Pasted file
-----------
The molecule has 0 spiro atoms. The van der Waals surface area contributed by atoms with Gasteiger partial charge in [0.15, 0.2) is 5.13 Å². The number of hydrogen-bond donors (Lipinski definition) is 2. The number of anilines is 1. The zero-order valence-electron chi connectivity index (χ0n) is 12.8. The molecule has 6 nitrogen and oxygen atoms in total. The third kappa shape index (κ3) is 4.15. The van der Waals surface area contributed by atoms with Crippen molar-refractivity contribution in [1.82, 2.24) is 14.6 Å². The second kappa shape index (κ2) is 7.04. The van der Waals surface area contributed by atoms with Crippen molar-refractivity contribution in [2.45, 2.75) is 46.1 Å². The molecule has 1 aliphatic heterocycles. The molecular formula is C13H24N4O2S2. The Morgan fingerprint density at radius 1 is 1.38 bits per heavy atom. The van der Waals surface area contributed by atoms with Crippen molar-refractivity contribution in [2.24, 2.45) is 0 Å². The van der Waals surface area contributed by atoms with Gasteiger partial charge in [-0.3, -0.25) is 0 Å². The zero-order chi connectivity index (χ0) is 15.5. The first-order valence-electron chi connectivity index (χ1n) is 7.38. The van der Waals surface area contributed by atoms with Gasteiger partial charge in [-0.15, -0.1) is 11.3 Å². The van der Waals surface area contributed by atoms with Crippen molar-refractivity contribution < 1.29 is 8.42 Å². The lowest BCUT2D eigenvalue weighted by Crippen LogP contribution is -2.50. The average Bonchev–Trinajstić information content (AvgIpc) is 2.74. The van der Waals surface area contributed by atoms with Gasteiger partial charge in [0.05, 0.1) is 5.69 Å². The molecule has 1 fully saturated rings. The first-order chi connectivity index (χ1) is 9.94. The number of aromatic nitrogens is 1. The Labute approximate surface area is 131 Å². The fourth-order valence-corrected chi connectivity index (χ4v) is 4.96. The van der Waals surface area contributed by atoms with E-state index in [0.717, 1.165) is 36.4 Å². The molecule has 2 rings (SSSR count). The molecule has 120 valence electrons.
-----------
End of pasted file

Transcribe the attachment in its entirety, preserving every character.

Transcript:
The molecule has 0 spiro atoms. The van der Waals surface area contributed by atoms with Gasteiger partial charge in [0.15, 0.2) is 5.13 Å². The number of hydrogen-bond donors (Lipinski definition) is 2. The number of anilines is 1. The zero-order valence-electron chi connectivity index (χ0n) is 12.8. The molecule has 6 nitrogen and oxygen atoms in total. The third kappa shape index (κ3) is 4.15. The van der Waals surface area contributed by atoms with Crippen molar-refractivity contribution in [1.82, 2.24) is 14.6 Å². The second kappa shape index (κ2) is 7.04. The van der Waals surface area contributed by atoms with Crippen molar-refractivity contribution in [2.45, 2.75) is 46.1 Å². The molecule has 1 aliphatic heterocycles. The molecular formula is C13H24N4O2S2. The Morgan fingerprint density at radius 1 is 1.38 bits per heavy atom. The van der Waals surface area contributed by atoms with Crippen molar-refractivity contribution in [2.24, 2.45) is 0 Å². The van der Waals surface area contributed by atoms with Gasteiger partial charge in [-0.3, -0.25) is 0 Å². The zero-order chi connectivity index (χ0) is 15.5. The first-order valence-electron chi connectivity index (χ1n) is 7.38. The van der Waals surface area contributed by atoms with Gasteiger partial charge in [-0.15, -0.1) is 11.3 Å². The van der Waals surface area contributed by atoms with Crippen molar-refractivity contribution < 1.29 is 8.42 Å². The lowest BCUT2D eigenvalue weighted by Crippen LogP contribution is -2.50. The average Bonchev–Trinajstić information content (AvgIpc) is 2.74. The van der Waals surface area contributed by atoms with Gasteiger partial charge in [0.05, 0.1) is 5.69 Å². The molecule has 1 fully saturated rings. The first-order chi connectivity index (χ1) is 9.94. The number of aromatic nitrogens is 1. The Labute approximate surface area is 131 Å². The fourth-order valence-corrected chi connectivity index (χ4v) is 4.96. The van der Waals surface area contributed by atoms with E-state index in [0.717, 1.165) is 36.4 Å². The molecule has 2 rings (SSSR count). The molecule has 120 valence electrons.